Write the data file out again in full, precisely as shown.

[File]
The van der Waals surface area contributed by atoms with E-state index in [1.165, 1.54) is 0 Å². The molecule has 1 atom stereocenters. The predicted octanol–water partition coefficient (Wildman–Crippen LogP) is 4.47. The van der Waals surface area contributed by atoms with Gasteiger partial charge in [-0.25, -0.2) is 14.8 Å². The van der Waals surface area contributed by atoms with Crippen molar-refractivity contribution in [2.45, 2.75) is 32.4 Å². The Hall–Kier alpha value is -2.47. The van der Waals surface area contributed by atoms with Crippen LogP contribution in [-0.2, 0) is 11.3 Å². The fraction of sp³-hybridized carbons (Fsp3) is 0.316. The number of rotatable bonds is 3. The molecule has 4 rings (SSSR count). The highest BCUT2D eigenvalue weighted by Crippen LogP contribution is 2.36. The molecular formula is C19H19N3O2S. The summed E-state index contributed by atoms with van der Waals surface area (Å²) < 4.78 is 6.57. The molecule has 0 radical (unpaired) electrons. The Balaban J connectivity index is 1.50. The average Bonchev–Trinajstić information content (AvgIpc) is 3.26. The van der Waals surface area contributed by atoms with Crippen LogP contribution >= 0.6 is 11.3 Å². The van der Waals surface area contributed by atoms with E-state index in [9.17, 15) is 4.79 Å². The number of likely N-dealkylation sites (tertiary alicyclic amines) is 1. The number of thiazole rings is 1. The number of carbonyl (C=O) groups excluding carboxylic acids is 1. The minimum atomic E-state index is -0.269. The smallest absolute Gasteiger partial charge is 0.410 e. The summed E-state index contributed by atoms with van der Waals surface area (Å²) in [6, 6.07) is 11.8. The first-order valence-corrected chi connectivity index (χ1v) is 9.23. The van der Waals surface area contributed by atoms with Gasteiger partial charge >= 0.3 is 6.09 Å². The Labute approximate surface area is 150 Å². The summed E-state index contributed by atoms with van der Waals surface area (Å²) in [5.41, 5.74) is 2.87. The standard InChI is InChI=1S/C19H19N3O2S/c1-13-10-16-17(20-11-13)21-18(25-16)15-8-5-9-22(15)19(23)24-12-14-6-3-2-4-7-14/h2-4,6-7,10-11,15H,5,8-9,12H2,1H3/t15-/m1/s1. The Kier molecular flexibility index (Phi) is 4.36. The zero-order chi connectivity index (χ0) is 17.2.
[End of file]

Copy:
The van der Waals surface area contributed by atoms with E-state index in [1.165, 1.54) is 0 Å². The molecule has 1 atom stereocenters. The predicted octanol–water partition coefficient (Wildman–Crippen LogP) is 4.47. The van der Waals surface area contributed by atoms with Gasteiger partial charge in [-0.25, -0.2) is 14.8 Å². The van der Waals surface area contributed by atoms with Crippen molar-refractivity contribution in [2.45, 2.75) is 32.4 Å². The Hall–Kier alpha value is -2.47. The van der Waals surface area contributed by atoms with Crippen LogP contribution in [-0.2, 0) is 11.3 Å². The fraction of sp³-hybridized carbons (Fsp3) is 0.316. The number of rotatable bonds is 3. The molecule has 4 rings (SSSR count). The highest BCUT2D eigenvalue weighted by Crippen LogP contribution is 2.36. The molecular formula is C19H19N3O2S. The summed E-state index contributed by atoms with van der Waals surface area (Å²) < 4.78 is 6.57. The molecule has 0 radical (unpaired) electrons. The Balaban J connectivity index is 1.50. The average Bonchev–Trinajstić information content (AvgIpc) is 3.26. The van der Waals surface area contributed by atoms with Crippen LogP contribution >= 0.6 is 11.3 Å². The van der Waals surface area contributed by atoms with E-state index in [9.17, 15) is 4.79 Å². The number of likely N-dealkylation sites (tertiary alicyclic amines) is 1. The number of thiazole rings is 1. The number of carbonyl (C=O) groups excluding carboxylic acids is 1. The minimum atomic E-state index is -0.269. The smallest absolute Gasteiger partial charge is 0.410 e. The summed E-state index contributed by atoms with van der Waals surface area (Å²) in [6, 6.07) is 11.8. The first-order valence-corrected chi connectivity index (χ1v) is 9.23. The van der Waals surface area contributed by atoms with Gasteiger partial charge >= 0.3 is 6.09 Å². The Labute approximate surface area is 150 Å². The summed E-state index contributed by atoms with van der Waals surface area (Å²) in [5.41, 5.74) is 2.87. The standard InChI is InChI=1S/C19H19N3O2S/c1-13-10-16-17(20-11-13)21-18(25-16)15-8-5-9-22(15)19(23)24-12-14-6-3-2-4-7-14/h2-4,6-7,10-11,15H,5,8-9,12H2,1H3/t15-/m1/s1. The Kier molecular flexibility index (Phi) is 4.36. The zero-order chi connectivity index (χ0) is 17.2.